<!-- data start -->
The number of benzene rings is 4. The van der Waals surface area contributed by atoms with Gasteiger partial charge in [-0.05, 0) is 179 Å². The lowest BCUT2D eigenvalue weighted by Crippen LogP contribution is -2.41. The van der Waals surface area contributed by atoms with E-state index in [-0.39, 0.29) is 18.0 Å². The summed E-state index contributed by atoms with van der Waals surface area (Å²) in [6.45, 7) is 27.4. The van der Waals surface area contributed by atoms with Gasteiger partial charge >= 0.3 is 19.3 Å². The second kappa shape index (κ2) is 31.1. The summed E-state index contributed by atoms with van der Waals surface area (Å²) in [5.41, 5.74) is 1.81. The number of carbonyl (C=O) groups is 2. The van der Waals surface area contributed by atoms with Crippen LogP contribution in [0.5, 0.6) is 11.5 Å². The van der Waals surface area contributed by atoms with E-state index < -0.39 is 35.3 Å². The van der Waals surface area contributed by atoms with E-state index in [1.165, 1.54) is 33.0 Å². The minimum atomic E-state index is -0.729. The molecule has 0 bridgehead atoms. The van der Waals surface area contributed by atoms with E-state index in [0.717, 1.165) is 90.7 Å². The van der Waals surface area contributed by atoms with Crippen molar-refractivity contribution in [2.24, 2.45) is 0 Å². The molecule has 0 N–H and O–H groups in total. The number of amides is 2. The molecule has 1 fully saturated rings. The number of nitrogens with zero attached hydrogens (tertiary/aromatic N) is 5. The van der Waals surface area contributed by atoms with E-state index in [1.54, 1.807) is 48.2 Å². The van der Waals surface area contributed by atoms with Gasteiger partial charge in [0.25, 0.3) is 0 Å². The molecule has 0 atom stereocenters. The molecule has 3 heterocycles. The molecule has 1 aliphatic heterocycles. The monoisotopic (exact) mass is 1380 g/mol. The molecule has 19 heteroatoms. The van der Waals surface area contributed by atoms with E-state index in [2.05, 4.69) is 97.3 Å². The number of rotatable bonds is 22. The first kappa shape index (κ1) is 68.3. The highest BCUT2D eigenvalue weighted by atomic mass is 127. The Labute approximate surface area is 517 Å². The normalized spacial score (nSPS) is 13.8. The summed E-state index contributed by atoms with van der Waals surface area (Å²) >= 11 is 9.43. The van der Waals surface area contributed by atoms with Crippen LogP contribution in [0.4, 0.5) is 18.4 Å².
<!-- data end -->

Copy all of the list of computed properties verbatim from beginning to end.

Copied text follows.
The number of benzene rings is 4. The van der Waals surface area contributed by atoms with Gasteiger partial charge in [-0.05, 0) is 179 Å². The lowest BCUT2D eigenvalue weighted by Crippen LogP contribution is -2.41. The van der Waals surface area contributed by atoms with E-state index in [-0.39, 0.29) is 18.0 Å². The summed E-state index contributed by atoms with van der Waals surface area (Å²) in [6.45, 7) is 27.4. The van der Waals surface area contributed by atoms with Gasteiger partial charge >= 0.3 is 19.3 Å². The second kappa shape index (κ2) is 31.1. The summed E-state index contributed by atoms with van der Waals surface area (Å²) in [5.41, 5.74) is 1.81. The number of carbonyl (C=O) groups is 2. The van der Waals surface area contributed by atoms with Crippen LogP contribution in [0.5, 0.6) is 11.5 Å². The van der Waals surface area contributed by atoms with E-state index < -0.39 is 35.3 Å². The van der Waals surface area contributed by atoms with E-state index in [1.165, 1.54) is 33.0 Å². The minimum atomic E-state index is -0.729. The molecule has 0 bridgehead atoms. The van der Waals surface area contributed by atoms with E-state index in [0.717, 1.165) is 90.7 Å². The van der Waals surface area contributed by atoms with Crippen molar-refractivity contribution in [2.24, 2.45) is 0 Å². The molecule has 0 N–H and O–H groups in total. The number of amides is 2. The molecule has 1 fully saturated rings. The number of nitrogens with zero attached hydrogens (tertiary/aromatic N) is 5. The van der Waals surface area contributed by atoms with E-state index in [1.54, 1.807) is 48.2 Å². The van der Waals surface area contributed by atoms with Gasteiger partial charge in [0.25, 0.3) is 0 Å². The molecule has 0 atom stereocenters. The molecule has 3 heterocycles. The molecule has 1 aliphatic heterocycles. The monoisotopic (exact) mass is 1380 g/mol. The molecule has 19 heteroatoms. The van der Waals surface area contributed by atoms with E-state index in [2.05, 4.69) is 97.3 Å². The number of rotatable bonds is 22. The first kappa shape index (κ1) is 68.3. The highest BCUT2D eigenvalue weighted by atomic mass is 127. The Labute approximate surface area is 517 Å². The normalized spacial score (nSPS) is 13.8. The summed E-state index contributed by atoms with van der Waals surface area (Å²) >= 11 is 9.43. The van der Waals surface area contributed by atoms with Crippen LogP contribution in [0.4, 0.5) is 18.4 Å².